Damian Lillard flexes with crunchtime defense in Bucks’ win: ‘It all starts from Dame’

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MILWAUKEE — As Giannis Antetokounmpo finished off the possession with a finger roll, Damian Lillard stopped near the free-throw line and pumped his right fist one time to celebrate the finish.

With his arms flexing, the Milwaukee Bucks point guard yelled into the ether of the home crowd with teammate Bobby Portis. He then turned toward Malik Beasley and yelled some more as he embraced his teammate. As Antetokounmpo calmly collected himself and made his way to the free throw line, Lillard yelled in his direction as well and gave him a high five.

In only 65 games with the Bucks, Lillard has already made some spectacular plays in important moments. He has hit some massive shots, including a game-winner at Fiserv Forum. After all of those plays, the veteran point guard maintained his trademark steely demeanor. But that wasn’t the case following Antetokounmpo’s finish Thursday night to break a 96-all deadlock in an eventual win over the Brooklyn Nets.

“It was a close game and obviously we played last night, they had some momentum, and it just came down to who’s going to make some plays, offense and defense. It was a timely play,” Lillard said when asked to explain his emotion at the moment. “We was kind of tired a little bit. Came up with a steal. As soon as I got the ball, I saw everybody sprinting out, even though we was tired. I hit Jae (Crowder). Jae hit Giannis. You get an and-one.

“Those are the kind of plays that you want to see the team have at the end of a game, regardless of who we’re playing or anything else. Just winning plays. You get a stop. You pass it ahead. Jae could have easily went in there and tried to do it, but he saw Giannis trailing, he hit him. And you get an and-one, and I think those are just the kind of plays that we got to have in any game down the stretch. It was an exciting play.”

The Bucks still needed to make more plays to finish the Nets off, but that play is what flipped the game back in the Bucks’ favor.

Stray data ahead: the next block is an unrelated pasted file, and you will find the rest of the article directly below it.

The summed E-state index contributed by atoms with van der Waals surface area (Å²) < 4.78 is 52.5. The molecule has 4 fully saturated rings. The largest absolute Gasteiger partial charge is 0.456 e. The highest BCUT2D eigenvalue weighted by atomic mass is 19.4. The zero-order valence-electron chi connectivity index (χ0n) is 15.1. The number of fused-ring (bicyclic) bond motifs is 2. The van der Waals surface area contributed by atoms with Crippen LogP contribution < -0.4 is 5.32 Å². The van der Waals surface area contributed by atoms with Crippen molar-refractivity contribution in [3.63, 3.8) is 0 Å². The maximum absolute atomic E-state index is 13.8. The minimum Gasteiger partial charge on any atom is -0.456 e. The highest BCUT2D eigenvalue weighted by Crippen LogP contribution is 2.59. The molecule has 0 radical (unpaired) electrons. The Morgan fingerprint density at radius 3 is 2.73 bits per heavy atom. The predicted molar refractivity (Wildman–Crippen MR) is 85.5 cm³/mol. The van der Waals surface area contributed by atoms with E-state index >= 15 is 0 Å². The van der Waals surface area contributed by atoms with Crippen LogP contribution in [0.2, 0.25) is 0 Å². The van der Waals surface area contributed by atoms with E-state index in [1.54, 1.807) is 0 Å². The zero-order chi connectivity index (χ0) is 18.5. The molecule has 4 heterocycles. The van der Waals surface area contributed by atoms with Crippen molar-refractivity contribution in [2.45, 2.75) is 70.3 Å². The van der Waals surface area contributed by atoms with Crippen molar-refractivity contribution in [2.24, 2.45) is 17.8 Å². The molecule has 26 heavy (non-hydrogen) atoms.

After giving up a 20-point advantage and letting the Nets take a lead, Lillard’s steal brought the Bucks back to life, and they never relinquished the lead on their way to a 115-108 win on the second night of a back-to-back. Lillard ended the night with 30 points and 12 assists, but it was his defense in the final four minutes that gave the Bucks the advantage late in Thursday’s game.

“It means a lot,” Antetokounmpo (21 points, nine rebounds, five assists) said. “Obviously, having a leader of our team, getting not just that steal, (but) two possessions after that, he got another steal. And to be able to throw the ball ahead and trust his teammates that they’re going to make the right play, it means a lot.

“And obviously, when we make the right play, he also gets that dopamine hit because he trusted us that we’re going to make the right play for the team. But at the end of the day, it all starts with Dame. If Dame doesn’t get that stop, or he doesn’t get the stop after that, we don’t get no baskets. So it all starts from Dame.”

In 12 NBA seasons, Lillard has earned numerous accolades, including seven All-NBA honors, largely based on his work on the offensive end of the floor. While it hasn’t always been perfect, Lillard has tried to put in more work on defense with the Bucks this season. That paid off on Thursday.

“I think, in my career, I haven’t been known as a defender, but down the stretch of games, I’ve always been able to have a moment or do what I needed to do at the end of a game defensively,” Lillard said. “And it’s not always going to result in a steal. Sometimes it might be being a low man and helping somebody else out, or just not allowing a guy that you know is going to attack to be the guy to do it and (making) somebody else having to do it or whatever.

“But tonight, it just happened to be steals. And when you’re on a team of this caliber, I think is important for everybody to just do whatever you got to do for us to win, because we don’t have anything else to play for other than to win. So, I think it’s going to happen in a lot of different ways. And tonight, that’s just how it happened.”

On top of his work defensively, Lillard also did on offense what he has done throughout his career. After Lillard poked away his second steal and set up Beasley for a corner 3 to give the Bucks a five-point lead, Nets interim head coach Kevin Ollie called a timeout to try to settle his team down. It didn’t work.

After the timeout, the Bucks forced a stop and got out of the way for Lillard on the offensive end:

After another stop, the Bucks executed again and got a similar result from Lillard:


The Bucks will not be pleased with giving up a 20-point lead and allowing the Nets back into the game, but these things can happen on the second night of a back-to-back, especially when the first game was an emotional affair in Boston against the NBA’s best team.

“I like that we kind of got out ourselves,” Bucks coach Doc Rivers said. “They took the lead. We came back. We got stops. Dame, defensively, was phenomenal tonight. All game. He’s a very competitive guy and you could see that tonight.”

And Lillard showed that competitiveness in two ways people would not expect: his defense and his emotion.

(Photo of Damian Lillard: John Fisher / Getty Images)

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